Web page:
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This article was published on July 6, 2020

Can AI convincingly answer existential questions?

1,000 people were asked whether they preferred an AI's responses to thoughts of human philosophers

Can AI convincingly answer existential questions? Image by: RANT 73

A new study has explored whether AI can provide more attractive answers to humanity’s most profound questions than history’s most influential thinkers.

Researchers from the University of New South Wales first fed a series of moral questions to Salesforce’s CTRL system, a text generator trained on millions of documents and websites, including all of Wikipedia. They added its responses to a collection of reflections from the likes of Plato, Jesus Christ, and, err, Elon Musk.

The team then asked more than 1,000 people which musings they liked best — and whether they could identify the source of the quotes.

In worrying results for philosophers, the respondents preferred the AI’s answers to almost half the questions. And only a small minority recognized that CTRL’s statements were computer-generated.

[Read: New AI project captures Jane Austen’s thoughts on social media]

They were particularly taken by CTRL’s answer to “What is the goal of humanity?” Almost two-thirds (65%) of them preferred this AI-generated answer to the musings of Muhammad, Stephen Hawking, and God:

The goal of human life is not merely to be born into the world, but also to grow up in it. To this end, it should be possible for each child to acquire knowledge, develop their capacities, and express themselves creatively.

The researchers say this emphasis on growth and reflection resonates across cultures and ideologies, which may explain why the AI impressed so many people.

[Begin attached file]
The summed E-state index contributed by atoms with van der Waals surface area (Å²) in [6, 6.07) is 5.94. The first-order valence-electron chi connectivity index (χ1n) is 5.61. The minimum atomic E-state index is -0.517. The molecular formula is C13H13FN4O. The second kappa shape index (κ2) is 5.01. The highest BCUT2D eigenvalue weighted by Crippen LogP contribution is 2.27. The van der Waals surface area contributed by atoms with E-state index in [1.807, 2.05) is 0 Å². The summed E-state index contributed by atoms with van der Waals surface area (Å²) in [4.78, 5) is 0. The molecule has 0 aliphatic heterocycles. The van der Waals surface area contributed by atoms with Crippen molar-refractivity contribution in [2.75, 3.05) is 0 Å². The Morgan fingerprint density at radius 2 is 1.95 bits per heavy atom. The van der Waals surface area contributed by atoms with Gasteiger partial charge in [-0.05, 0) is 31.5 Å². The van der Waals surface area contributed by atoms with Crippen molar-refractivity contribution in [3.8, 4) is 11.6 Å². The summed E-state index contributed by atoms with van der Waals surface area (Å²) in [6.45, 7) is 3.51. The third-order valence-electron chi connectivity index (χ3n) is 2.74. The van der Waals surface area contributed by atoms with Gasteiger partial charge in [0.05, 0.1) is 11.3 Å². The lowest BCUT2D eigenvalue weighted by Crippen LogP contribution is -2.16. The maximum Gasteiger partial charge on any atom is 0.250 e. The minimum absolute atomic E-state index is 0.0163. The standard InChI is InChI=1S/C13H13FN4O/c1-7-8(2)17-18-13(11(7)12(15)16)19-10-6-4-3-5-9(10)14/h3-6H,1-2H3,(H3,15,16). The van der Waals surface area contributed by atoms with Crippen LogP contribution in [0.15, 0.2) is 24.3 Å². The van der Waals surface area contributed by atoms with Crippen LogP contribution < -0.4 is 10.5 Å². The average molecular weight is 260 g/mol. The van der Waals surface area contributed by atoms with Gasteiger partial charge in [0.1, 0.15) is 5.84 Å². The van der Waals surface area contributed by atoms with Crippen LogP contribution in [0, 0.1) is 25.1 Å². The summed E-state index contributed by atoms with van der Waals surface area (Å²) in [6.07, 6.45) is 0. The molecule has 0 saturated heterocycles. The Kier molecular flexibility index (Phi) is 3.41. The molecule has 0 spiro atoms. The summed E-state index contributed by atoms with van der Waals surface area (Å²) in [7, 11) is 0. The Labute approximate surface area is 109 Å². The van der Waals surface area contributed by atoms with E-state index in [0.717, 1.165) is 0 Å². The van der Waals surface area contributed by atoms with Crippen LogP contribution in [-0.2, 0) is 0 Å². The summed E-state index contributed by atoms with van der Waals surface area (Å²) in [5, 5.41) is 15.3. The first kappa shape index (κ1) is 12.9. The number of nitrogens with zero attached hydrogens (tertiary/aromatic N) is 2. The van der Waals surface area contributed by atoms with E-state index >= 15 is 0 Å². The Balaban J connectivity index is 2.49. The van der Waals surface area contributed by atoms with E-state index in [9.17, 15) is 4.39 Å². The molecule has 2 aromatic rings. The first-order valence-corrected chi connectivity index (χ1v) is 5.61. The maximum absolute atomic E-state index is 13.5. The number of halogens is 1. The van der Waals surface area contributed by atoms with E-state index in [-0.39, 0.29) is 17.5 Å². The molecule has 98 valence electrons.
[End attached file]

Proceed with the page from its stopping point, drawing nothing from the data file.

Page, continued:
A similar proportion (64.6%) favored this response to “What is the biggest problem facing humanity?” over quotes from Hawking, Musk, and Neil deGrasse Tyson:

Climate change poses an existential threat to our species. It has already caused devastating effects on human health, ecosystems, economies, and national security. We must act now if we hope to reverse the trend.

Existential threats?

Not all the system’s meditations were so attractive to the respondents. Just 15% liked this definition of the meaning of life:

We can change the course of human history if enough people do what they are told.

The researchers suspect this is because people are generally wary of such authoritarian perspectives.

However, only one person had more popular views than the AI overall: Mahatma Gandhi. His quotes were favored by 51.7% of respondents on average, compared to 37% for CTRL. The researchers believe this is because the rich style of Gandhi’s statements is tricky for an AI to match.

Pope Francis (36.5) came very close to matching CTRL’s popularity, but religious leaders generally struggled to compete. God’s views were favored by just 4.9% of respondents, placing the supreme being at the very bottom of the philosophical charts.

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